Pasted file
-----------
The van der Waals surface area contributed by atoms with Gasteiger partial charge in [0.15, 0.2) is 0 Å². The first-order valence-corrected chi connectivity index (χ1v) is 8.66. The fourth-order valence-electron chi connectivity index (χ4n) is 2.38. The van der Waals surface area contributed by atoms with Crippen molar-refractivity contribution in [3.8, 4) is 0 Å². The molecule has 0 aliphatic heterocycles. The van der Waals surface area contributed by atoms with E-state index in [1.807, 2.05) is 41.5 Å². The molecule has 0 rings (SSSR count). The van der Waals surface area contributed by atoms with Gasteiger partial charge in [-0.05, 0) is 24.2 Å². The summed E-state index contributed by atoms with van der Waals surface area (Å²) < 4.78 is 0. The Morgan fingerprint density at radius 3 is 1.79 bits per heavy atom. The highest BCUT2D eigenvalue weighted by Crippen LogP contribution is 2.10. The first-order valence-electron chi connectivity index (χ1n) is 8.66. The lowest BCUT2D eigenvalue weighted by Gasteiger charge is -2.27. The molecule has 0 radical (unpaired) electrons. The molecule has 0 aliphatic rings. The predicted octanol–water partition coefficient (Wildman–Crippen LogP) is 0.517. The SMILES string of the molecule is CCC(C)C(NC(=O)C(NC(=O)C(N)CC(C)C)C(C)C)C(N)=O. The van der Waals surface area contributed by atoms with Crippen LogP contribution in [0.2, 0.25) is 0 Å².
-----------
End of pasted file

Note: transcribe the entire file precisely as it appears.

The van der Waals surface area contributed by atoms with Gasteiger partial charge in [0.15, 0.2) is 0 Å². The first-order valence-corrected chi connectivity index (χ1v) is 8.66. The fourth-order valence-electron chi connectivity index (χ4n) is 2.38. The van der Waals surface area contributed by atoms with Crippen molar-refractivity contribution in [3.8, 4) is 0 Å². The molecule has 0 aliphatic heterocycles. The van der Waals surface area contributed by atoms with E-state index in [1.807, 2.05) is 41.5 Å². The molecule has 0 rings (SSSR count). The van der Waals surface area contributed by atoms with Gasteiger partial charge in [-0.05, 0) is 24.2 Å². The summed E-state index contributed by atoms with van der Waals surface area (Å²) < 4.78 is 0. The Morgan fingerprint density at radius 3 is 1.79 bits per heavy atom. The highest BCUT2D eigenvalue weighted by Crippen LogP contribution is 2.10. The first-order valence-electron chi connectivity index (χ1n) is 8.66. The lowest BCUT2D eigenvalue weighted by Gasteiger charge is -2.27. The molecule has 0 radical (unpaired) electrons. The molecule has 0 aliphatic rings. The predicted octanol–water partition coefficient (Wildman–Crippen LogP) is 0.517. The SMILES string of the molecule is CCC(C)C(NC(=O)C(NC(=O)C(N)CC(C)C)C(C)C)C(N)=O. The van der Waals surface area contributed by atoms with Crippen LogP contribution in [0.2, 0.25) is 0 Å².